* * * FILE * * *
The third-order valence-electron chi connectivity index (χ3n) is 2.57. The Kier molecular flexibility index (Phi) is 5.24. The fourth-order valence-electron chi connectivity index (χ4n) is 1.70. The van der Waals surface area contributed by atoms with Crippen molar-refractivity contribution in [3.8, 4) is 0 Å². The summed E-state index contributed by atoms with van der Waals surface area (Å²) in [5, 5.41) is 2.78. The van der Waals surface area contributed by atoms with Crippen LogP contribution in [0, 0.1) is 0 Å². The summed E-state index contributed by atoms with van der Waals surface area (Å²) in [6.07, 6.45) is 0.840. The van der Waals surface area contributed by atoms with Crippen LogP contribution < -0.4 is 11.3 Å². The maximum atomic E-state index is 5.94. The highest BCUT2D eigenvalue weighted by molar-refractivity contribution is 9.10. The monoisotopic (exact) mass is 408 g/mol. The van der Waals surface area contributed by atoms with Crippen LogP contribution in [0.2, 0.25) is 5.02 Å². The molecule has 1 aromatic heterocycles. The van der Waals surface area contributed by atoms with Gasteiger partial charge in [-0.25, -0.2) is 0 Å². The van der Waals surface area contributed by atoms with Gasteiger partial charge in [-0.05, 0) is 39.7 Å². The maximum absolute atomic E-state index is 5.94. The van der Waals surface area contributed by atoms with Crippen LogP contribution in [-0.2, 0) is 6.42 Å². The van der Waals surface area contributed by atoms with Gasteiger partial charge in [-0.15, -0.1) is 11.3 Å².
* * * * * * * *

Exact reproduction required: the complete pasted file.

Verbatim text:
The third-order valence-electron chi connectivity index (χ3n) is 2.57. The Kier molecular flexibility index (Phi) is 5.24. The fourth-order valence-electron chi connectivity index (χ4n) is 1.70. The van der Waals surface area contributed by atoms with Crippen molar-refractivity contribution in [3.8, 4) is 0 Å². The summed E-state index contributed by atoms with van der Waals surface area (Å²) in [5, 5.41) is 2.78. The van der Waals surface area contributed by atoms with Crippen LogP contribution in [0, 0.1) is 0 Å². The summed E-state index contributed by atoms with van der Waals surface area (Å²) in [6.07, 6.45) is 0.840. The van der Waals surface area contributed by atoms with Crippen LogP contribution < -0.4 is 11.3 Å². The maximum atomic E-state index is 5.94. The highest BCUT2D eigenvalue weighted by molar-refractivity contribution is 9.10. The monoisotopic (exact) mass is 408 g/mol. The van der Waals surface area contributed by atoms with Crippen LogP contribution in [0.2, 0.25) is 5.02 Å². The molecule has 1 aromatic heterocycles. The van der Waals surface area contributed by atoms with Gasteiger partial charge in [-0.25, -0.2) is 0 Å². The van der Waals surface area contributed by atoms with Gasteiger partial charge in [-0.05, 0) is 39.7 Å². The maximum absolute atomic E-state index is 5.94. The van der Waals surface area contributed by atoms with Crippen LogP contribution in [-0.2, 0) is 6.42 Å². The van der Waals surface area contributed by atoms with Gasteiger partial charge in [-0.15, -0.1) is 11.3 Å².